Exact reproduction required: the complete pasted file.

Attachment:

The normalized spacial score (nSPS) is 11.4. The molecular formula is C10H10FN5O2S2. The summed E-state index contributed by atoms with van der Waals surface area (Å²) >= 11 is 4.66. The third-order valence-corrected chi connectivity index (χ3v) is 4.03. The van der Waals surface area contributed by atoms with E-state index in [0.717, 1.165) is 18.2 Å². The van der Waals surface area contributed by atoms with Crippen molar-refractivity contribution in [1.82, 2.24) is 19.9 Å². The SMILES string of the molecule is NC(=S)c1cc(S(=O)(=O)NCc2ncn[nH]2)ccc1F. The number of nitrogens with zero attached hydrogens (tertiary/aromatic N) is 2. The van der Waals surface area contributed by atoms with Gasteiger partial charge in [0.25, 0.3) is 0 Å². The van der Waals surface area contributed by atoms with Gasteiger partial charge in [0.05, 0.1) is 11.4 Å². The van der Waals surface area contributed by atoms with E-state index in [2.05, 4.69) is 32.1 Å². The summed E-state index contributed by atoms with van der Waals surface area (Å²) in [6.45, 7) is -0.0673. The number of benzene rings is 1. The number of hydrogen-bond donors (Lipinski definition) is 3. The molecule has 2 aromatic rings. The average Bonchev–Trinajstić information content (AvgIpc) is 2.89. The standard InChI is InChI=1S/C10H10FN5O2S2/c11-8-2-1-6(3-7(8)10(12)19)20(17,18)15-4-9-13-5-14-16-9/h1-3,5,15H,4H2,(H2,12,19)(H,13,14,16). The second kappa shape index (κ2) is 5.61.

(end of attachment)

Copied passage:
The normalized spacial score (nSPS) is 11.4. The molecular formula is C10H10FN5O2S2. The summed E-state index contributed by atoms with van der Waals surface area (Å²) >= 11 is 4.66. The third-order valence-corrected chi connectivity index (χ3v) is 4.03. The van der Waals surface area contributed by atoms with E-state index in [0.717, 1.165) is 18.2 Å². The van der Waals surface area contributed by atoms with Crippen molar-refractivity contribution in [1.82, 2.24) is 19.9 Å². The SMILES string of the molecule is NC(=S)c1cc(S(=O)(=O)NCc2ncn[nH]2)ccc1F. The number of nitrogens with zero attached hydrogens (tertiary/aromatic N) is 2. The van der Waals surface area contributed by atoms with Gasteiger partial charge in [0.25, 0.3) is 0 Å². The van der Waals surface area contributed by atoms with Gasteiger partial charge in [0.05, 0.1) is 11.4 Å². The van der Waals surface area contributed by atoms with E-state index in [2.05, 4.69) is 32.1 Å². The summed E-state index contributed by atoms with van der Waals surface area (Å²) in [6.45, 7) is -0.0673. The number of benzene rings is 1. The number of hydrogen-bond donors (Lipinski definition) is 3. The molecule has 2 aromatic rings. The average Bonchev–Trinajstić information content (AvgIpc) is 2.89. The standard InChI is InChI=1S/C10H10FN5O2S2/c11-8-2-1-6(3-7(8)10(12)19)20(17,18)15-4-9-13-5-14-16-9/h1-3,5,15H,4H2,(H2,12,19)(H,13,14,16). The second kappa shape index (κ2) is 5.61.